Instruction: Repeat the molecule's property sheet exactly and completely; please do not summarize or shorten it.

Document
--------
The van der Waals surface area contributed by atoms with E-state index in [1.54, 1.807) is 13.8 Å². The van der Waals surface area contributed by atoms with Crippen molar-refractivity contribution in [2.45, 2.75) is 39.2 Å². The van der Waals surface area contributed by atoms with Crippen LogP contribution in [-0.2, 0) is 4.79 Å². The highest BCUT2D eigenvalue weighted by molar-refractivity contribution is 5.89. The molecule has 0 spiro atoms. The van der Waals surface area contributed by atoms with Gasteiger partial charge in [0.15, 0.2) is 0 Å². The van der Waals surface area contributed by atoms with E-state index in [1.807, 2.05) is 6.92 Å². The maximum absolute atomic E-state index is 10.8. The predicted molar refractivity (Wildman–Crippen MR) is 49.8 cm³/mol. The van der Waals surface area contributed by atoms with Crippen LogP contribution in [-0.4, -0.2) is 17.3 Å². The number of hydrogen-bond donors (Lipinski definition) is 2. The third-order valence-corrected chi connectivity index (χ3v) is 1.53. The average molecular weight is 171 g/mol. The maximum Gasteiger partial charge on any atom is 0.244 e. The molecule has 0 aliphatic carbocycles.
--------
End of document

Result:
The van der Waals surface area contributed by atoms with E-state index in [1.54, 1.807) is 13.8 Å². The van der Waals surface area contributed by atoms with Crippen molar-refractivity contribution in [2.45, 2.75) is 39.2 Å². The van der Waals surface area contributed by atoms with Crippen LogP contribution in [-0.2, 0) is 4.79 Å². The highest BCUT2D eigenvalue weighted by molar-refractivity contribution is 5.89. The molecule has 0 spiro atoms. The van der Waals surface area contributed by atoms with Gasteiger partial charge in [0.15, 0.2) is 0 Å². The van der Waals surface area contributed by atoms with E-state index in [1.807, 2.05) is 6.92 Å². The maximum absolute atomic E-state index is 10.8. The predicted molar refractivity (Wildman–Crippen MR) is 49.8 cm³/mol. The van der Waals surface area contributed by atoms with Crippen LogP contribution in [-0.4, -0.2) is 17.3 Å². The number of hydrogen-bond donors (Lipinski definition) is 2. The third-order valence-corrected chi connectivity index (χ3v) is 1.53. The average molecular weight is 171 g/mol. The maximum Gasteiger partial charge on any atom is 0.244 e. The molecule has 0 aliphatic carbocycles.